American-born children and youth of Cambodian ancestry are the fastest growing segment of the ethnic Cambodian population in the United States today. After passage of the Refugee Act, a newly established Office for Refugee Resettlement ORR with branches in every state took responsibility for overseeing refugee resettlement. Resettlement officials aimed to disperse the refugees from Vietnam, Laos, and Cambodia widely in order to minimize the financial, educational, and social-services burdens on any single locality.
Many factors determined where the refugees would end up. Among the most important, in the eyes of ORR, were, first, the location of existing voluntary service agencies that ORR could contract to carry out the work of finding sponsors—be they individuals, families, church groups, or local organizations—who were willing and able to either house them temporarily or help find housing for them, give them money to buy food, help them find jobs, sign them up at community service agencies and in state welfare programs, enroll their children in schools, enroll adults in English-as-a-Second-Language programs or vocational training courses, and get them health care.
Second, ORR tried to find out whether the refugees had relatives or friends already in the country who could help them adapt to life in an industrial, modern society, in which many aspects of life were unfamiliar to rural people who had been farmers, fishermen, or non-industrial workers. Third, ORR looked for cities that had plentiful cheap housing. Fourth, resettlement officials searched for localities that had entry-level jobs that did not require an ability to understand and speak English.
The refugees themselves had a different set of concerns. They wanted to rejoin family and friends, if any were in the United States; live in a locality with a Buddhist temple; settle down in places with a warm climate as they were used to living in the tropics; and live in states where they thought they would have a good chance of finding the means to support themselves economically through gainful employment, or qualifying for public assistance, or a combination of the two.
Historically there had been no immigration from Cambodia into the United States, so there were no existing Cambodian ethnic communities when the first wave of refugees arrived. When Prince Sihanouk broke off diplomatic relations with the United States, those programs ended. However, several dozen students either remained in California or went home but later came back to the United States on their own.
When the first group of Cambodian refugees arrived at the U. Marine Corps Base in Camp Pendleton in southern California, the former students went to visit their compatriots, brought them Cambodian food, and eventually sponsored many of them who then settled in Long Beach. They transformed the Cambodian Students Association they had founded earlier into the Cambodian Association of America—the first Cambodian mutual aid association organized and incorporated in the United States.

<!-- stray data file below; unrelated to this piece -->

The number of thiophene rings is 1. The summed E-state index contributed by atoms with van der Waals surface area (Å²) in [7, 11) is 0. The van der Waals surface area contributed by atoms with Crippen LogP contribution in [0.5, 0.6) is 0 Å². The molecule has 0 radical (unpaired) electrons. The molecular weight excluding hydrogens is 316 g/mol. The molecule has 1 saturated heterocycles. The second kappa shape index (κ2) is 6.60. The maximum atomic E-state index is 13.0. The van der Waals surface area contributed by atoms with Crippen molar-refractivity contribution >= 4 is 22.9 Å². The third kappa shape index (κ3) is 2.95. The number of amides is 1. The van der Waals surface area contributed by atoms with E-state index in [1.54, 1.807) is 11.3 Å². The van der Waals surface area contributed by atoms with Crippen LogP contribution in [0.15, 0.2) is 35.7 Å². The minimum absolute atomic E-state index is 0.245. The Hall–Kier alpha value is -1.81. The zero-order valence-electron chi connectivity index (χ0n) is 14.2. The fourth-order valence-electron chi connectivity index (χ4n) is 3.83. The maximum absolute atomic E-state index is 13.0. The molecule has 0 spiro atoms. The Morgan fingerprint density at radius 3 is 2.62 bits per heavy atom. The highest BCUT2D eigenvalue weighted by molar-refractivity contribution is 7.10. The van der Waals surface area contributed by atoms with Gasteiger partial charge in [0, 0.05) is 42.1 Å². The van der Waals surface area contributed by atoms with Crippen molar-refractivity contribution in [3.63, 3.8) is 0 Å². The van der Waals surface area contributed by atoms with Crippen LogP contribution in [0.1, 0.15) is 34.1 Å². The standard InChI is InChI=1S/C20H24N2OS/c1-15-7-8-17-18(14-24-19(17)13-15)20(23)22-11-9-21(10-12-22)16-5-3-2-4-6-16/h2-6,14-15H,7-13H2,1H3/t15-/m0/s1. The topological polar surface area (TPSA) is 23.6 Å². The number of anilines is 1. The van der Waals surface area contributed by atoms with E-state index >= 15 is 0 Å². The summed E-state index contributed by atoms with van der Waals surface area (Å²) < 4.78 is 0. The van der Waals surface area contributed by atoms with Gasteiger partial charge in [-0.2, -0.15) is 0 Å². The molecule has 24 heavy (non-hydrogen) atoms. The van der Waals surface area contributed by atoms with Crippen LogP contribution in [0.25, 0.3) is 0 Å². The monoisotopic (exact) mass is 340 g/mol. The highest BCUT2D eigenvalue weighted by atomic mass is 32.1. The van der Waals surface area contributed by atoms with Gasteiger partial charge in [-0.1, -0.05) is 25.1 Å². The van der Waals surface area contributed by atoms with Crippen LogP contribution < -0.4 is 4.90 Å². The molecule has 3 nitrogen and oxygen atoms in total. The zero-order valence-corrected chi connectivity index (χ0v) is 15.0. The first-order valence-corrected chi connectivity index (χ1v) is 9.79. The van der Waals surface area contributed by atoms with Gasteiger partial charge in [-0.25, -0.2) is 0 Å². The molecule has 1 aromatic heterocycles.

This organization, along with other mutual aid community associations established later, played crucial roles in helping the refugees in multiple ways. A second city in which Cambodian refugees congregated in large numbers was Lowell, an old textile-mill town in Massachusetts. That unanticipated development also came about by chance.
A protestant minister, Peter Pond, had worked among Cambodian refugees in Thailand. He sought and obtained the assistance of Mrs. Kitty Dukakis, the wife of then-governor Michael Dukakis. She persuaded her husband to get various state government agencies involved in resettling refugees in Massachusetts. Two other fortuitous developments that led to the growth of an ethnic Cambodian community in Lowell were the presence of several electronics assembly plants in Lowell and the arrival of a senior Buddhist monk in the area. In An Wang, a Chinese American information technology entrepreneur, had relocated the headquarters of Wang Laboratories to Lowell.
Raytheon and Digital Equipment, two other large electronics manufacturers, had also set up assembly plants in Lowell. These companies began to hire Cambodians and other Southeast Asian refugees because electronics assembly work does not require a good knowledge of English. Instead, workers have to be patient, careful, and precise.
Unfortunately, Wang Laboratories encountered problems and had to file for Chapter 11 bankruptcy in , laying off the bulk of its employees. But by that time Cambodian in-migration had developed a momentum of its own.